Tuesday, December 15th, 2020

The Aces – Daydream

Our Haim is true…


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Vikram Joseph: Walking kept me sane during the dog days of the spring lockdown. There was something liberating — at least to start with — about moving without purpose or destination. The British climate, never shy of a cruel joke, gave us the sunniest spring on record; perhaps because of the lack of air pollution, the whole city felt super-saturated, as vibrant with colour as it was eerie in its forced tranquility. For me — along with Zoom quizzes, Normal People and those long, aimless excursions — “Daydream” will forever remind me of the blinding, stunted season into which it was born. It’s such an uncomplicated pleasure in a time when those have been rare — breezy pop-rock with restless, exuberant guitar lines, synth-bass that’s pure e.mo.tion, and pristine production (that one-two hit leading into the chorus!). It’s also, somehow, the most Haim-sounding song in a year when Haim released a full album.
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Crystal Leww: Good news for those of who liked Haim’s debut album but did not like the fact that their latest “just experimenting” album starts with an imitation of jazz saxophone: turns out that The Aces are pretty good at this thing, too.
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Katherine St Asaph: The arrangement, rhythms and melodies of a Days Are Gone Haim song, the utterly earnest horny yearning of a Carly Rae Jepsen song, and some midcareer Charli XCX vocal tricks (the glottal stops and melody of “sleep don’t mat-ter, for one). It’s all very Ariel Rechtshaid, very 2012-2013, like the Aces wanted to roll back the last few years of music to that fall 2012 Pitchfork feature on “small pop.”
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John Seroff: It has been two years since we last caught up with The Aces and not much has changed: lead singer Cristal Ramirez’s vocals still pack a wallop, the band still rocks, there’s still the same thick ribbon of cynicism criss-crossing their ostensibly cheery and undeniably catchy pop. If their sound hasn’t evolved, it has certainly grown more assured, more robust, more itself. Why mess with what works?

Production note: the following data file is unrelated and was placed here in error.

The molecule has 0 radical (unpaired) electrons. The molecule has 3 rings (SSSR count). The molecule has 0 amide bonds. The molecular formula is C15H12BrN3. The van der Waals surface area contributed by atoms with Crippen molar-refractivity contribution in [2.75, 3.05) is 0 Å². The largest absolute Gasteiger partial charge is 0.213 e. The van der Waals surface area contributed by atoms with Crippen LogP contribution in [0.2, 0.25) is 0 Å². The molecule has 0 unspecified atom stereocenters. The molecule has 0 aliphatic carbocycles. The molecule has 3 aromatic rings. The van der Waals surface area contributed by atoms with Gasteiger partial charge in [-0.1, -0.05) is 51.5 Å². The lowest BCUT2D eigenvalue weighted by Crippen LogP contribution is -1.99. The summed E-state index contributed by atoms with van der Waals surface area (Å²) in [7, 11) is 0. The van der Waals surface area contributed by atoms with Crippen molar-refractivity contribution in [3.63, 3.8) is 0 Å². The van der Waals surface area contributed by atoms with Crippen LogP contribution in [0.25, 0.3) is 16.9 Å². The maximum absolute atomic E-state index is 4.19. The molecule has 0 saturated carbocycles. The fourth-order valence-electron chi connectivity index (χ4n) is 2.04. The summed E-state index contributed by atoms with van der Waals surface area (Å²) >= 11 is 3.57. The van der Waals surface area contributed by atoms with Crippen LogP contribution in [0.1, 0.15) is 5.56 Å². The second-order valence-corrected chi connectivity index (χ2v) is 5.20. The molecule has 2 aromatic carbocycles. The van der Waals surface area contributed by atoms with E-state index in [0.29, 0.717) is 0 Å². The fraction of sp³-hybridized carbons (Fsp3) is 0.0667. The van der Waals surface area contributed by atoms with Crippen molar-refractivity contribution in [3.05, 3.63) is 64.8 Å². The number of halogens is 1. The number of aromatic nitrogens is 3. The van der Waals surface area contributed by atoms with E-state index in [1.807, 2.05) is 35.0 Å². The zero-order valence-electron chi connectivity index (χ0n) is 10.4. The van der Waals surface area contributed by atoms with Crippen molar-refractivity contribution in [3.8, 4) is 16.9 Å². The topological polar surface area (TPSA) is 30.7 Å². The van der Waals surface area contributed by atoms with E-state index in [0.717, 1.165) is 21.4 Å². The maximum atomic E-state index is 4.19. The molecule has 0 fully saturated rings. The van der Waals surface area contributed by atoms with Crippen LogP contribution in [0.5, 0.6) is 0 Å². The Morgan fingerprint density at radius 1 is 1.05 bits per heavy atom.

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Harlan Talib Ockey: This is so close to the point where it could really soar; the bubbling bass, the cavernous ’80s-esque drums, and the shimmering guitar all easily coalesce into a mirage of the summer we should have gotten. Unfortunately, it’s held back by a couple of baffling production choices that sacrifice its bright atmosphere for lazy pop cliché. The Auto-Tune chokes Ramirez’s vocals, largely draining her of the nuanced emotional power she flexes with no trouble on other recent singles like “Kelly.” The low-pass filter in the pre-choruses, too, feels more like an empty, perfunctory gesture towards “what everyone on the charts is doing” than an organic and earned build-up to the ecstatic chorus. Regardless, anything that could be fixed with a simple remix isn’t quite enough to kill that summer high.
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Michael Hong:Volcanic Love” felt essential. Maybe it wasn’t, but it sure felt that way. It was the way the chorus broke open, the way those drum hits made the track feel heavy, and the way Cristal Ramirez knew just when to lay on the grit. The hooks are still there on Under My Influence and you could argue that they’re just as well-written but they lack the weight and excitement of anything off of When My Heart Felt Volcanic. The synths of “Daydream” feel pleasant the same way a sunny afternoon does, but it doesn’t feel essential the way “Volcanic Love” did two years ago.
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Juana Giaimo: “Daydream” is the kind of song I would never skip. I could even dance a little bit, learn a line or two and expect the drum fills before the chorus, but everything is so polished that, when it finishes, it doesn’t leave me wanting for more.
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Thomas Inskeep: If you like Carly Rae Jepsen, you’re apt to go for this foursome’s slice of bright-but-not-shiny upbeat pop. This would sound aces blasting out of car speakers on a windows-down midsummer’s day.
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Kayla Beardslee: “Daydream” is breezy, urgent pop that makes me nostalgic for a thrilling summer I never had. I wish the guitar riff in the post-chorus was slightly different — no idea how I’d change it, but something about its simplicity saps a little bit of the chorus’s momentum. But that’s a small quibble, and the track is so short and fast-paced that individual moments pass in a blur anyway: like the memories of a lover that you cling to while they’re gone, “Daydream” is best experienced on repeat.